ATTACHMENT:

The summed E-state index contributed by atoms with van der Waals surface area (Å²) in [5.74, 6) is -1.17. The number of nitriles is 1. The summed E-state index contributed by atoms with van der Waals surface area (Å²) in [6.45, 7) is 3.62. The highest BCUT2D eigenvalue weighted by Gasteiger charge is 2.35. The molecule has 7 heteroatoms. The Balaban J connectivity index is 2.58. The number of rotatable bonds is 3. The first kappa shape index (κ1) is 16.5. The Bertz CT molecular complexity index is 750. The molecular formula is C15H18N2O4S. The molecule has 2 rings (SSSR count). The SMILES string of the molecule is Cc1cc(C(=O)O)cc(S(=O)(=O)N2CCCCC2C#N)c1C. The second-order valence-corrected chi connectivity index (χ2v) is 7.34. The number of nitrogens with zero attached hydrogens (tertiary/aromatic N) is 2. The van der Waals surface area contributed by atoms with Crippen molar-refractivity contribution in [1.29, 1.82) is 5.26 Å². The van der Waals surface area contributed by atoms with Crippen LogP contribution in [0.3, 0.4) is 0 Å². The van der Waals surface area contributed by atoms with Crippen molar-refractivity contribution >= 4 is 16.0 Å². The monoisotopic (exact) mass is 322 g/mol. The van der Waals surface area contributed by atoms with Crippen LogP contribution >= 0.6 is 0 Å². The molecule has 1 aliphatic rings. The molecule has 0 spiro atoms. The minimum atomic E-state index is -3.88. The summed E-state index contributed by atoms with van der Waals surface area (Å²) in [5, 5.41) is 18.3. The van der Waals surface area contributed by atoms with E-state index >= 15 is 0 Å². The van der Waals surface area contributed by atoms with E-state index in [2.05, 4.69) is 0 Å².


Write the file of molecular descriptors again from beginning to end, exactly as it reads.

The summed E-state index contributed by atoms with van der Waals surface area (Å²) in [5.74, 6) is -1.17. The number of nitriles is 1. The summed E-state index contributed by atoms with van der Waals surface area (Å²) in [6.45, 7) is 3.62. The highest BCUT2D eigenvalue weighted by Gasteiger charge is 2.35. The molecule has 7 heteroatoms. The Balaban J connectivity index is 2.58. The number of rotatable bonds is 3. The first kappa shape index (κ1) is 16.5. The Bertz CT molecular complexity index is 750. The molecular formula is C15H18N2O4S. The molecule has 2 rings (SSSR count). The SMILES string of the molecule is Cc1cc(C(=O)O)cc(S(=O)(=O)N2CCCCC2C#N)c1C. The second-order valence-corrected chi connectivity index (χ2v) is 7.34. The number of nitrogens with zero attached hydrogens (tertiary/aromatic N) is 2. The van der Waals surface area contributed by atoms with Crippen molar-refractivity contribution in [1.29, 1.82) is 5.26 Å². The van der Waals surface area contributed by atoms with Crippen LogP contribution in [0.3, 0.4) is 0 Å². The van der Waals surface area contributed by atoms with Crippen molar-refractivity contribution >= 4 is 16.0 Å². The monoisotopic (exact) mass is 322 g/mol. The van der Waals surface area contributed by atoms with Crippen LogP contribution >= 0.6 is 0 Å². The molecule has 1 aliphatic rings. The molecule has 0 spiro atoms. The minimum atomic E-state index is -3.88. The summed E-state index contributed by atoms with van der Waals surface area (Å²) in [5, 5.41) is 18.3. The van der Waals surface area contributed by atoms with E-state index >= 15 is 0 Å². The van der Waals surface area contributed by atoms with E-state index in [2.05, 4.69) is 0 Å².